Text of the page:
A new ovarian cancer treatment dramatically reduces the chances of the disease returning, a study has shown.
Doctors have hailed the results of a “breakthrough” trial which they say opens the possibility that many more women suffering the hard-to-treat disease can be cured.
Ovarian cancer has one of the worst survival rates, with just 35 per cent of women living 10 years or more after their diagnosis.
Even including the majority of patients who show no evidence of disease after initial treatment, which involves surgery and chemotherapy, around 70 per cent go on to relapse within three years.
But in the new study, published in the New England Journal of Medicine, two thirds of patients given a drug called olaparib made it to at least three years after treatment without relapsing.
Overall, half of those given the medication have so far showed no signs of the disease returning, despite the study starting in 2013.
Professor Charlie Gourley, director of ovarian cancer research at the University of Edinburgh, which ran the British arm of the international trial, said: “The most exciting finding is that more than half the patients on the olaparib arm have not relapsed with a minimum of three years of follow-up.
“This is unprecedented and raises the possibility that a number of these patients may be cured, although longer follow-up of patients is required before we can definitively draw this conclusion.”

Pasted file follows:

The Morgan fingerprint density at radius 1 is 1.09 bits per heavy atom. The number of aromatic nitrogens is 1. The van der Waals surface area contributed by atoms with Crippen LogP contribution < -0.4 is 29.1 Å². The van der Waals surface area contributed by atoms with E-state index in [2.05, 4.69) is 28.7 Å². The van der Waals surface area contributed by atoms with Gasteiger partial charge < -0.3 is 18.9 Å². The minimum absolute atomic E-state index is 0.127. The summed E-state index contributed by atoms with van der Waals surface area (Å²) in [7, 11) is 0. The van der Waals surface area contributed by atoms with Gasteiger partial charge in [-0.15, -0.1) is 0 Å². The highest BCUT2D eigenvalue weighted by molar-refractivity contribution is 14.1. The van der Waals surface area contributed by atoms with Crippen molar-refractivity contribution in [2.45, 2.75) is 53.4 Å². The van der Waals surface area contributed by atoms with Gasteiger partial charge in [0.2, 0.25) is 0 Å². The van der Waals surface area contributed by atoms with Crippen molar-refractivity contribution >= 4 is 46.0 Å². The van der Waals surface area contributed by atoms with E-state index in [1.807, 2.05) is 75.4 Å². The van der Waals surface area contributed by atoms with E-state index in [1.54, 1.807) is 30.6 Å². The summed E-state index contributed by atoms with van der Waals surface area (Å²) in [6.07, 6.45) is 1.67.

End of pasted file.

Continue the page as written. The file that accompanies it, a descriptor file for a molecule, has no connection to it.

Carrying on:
Ovarian cancer, which affects 7,270 new women each year, is typically incurable once it returns.
Patients go on to receive various types of treatment, but over time the gaps between their relapses become shorter.
Olaparib is already used to treat women whose advanced ovarian cancer has returned.
That means the process by which officials could approve its use for first-time sufferers could be relatively quick.
In the new trial, 260 women with the BRCA gene mutation were given olaparib and 130 with the same mutation were given a placebo.
Both groups underwent surgery and chemotherapy after their cancer was detected.
Of the women who received the dummy pill, only one third had not relapsed after three years.
Overall, the treatment was associated with a 70 per cent reduction in risk of disease progression or death, however the benefits may turn out to be even better than this as so many of the participants have not yet relapsed.
Olaparib, also known as Lynparza, is one of a class of PARP inhibitor drugs, so called because they block the PARP molecule within cancer cells.
Cancer cells with a change in the BRCA gene rely on PARP to keep their DNA healthy, meaning that when olaparib stops PARP from repairing DNA damage, the cancer cells die.
Earlier this The World Ovarian Cancer Coalition’s Every Woman Study found Britain is trailing the world in ovarian cancer diagnosis.
While, on average, 43 per cent of women are diagnosed within a month worldwide, in the UK the average is 30 per cent.
The new study was part-funded by AstraZeneca and Merck, which produce olaparib.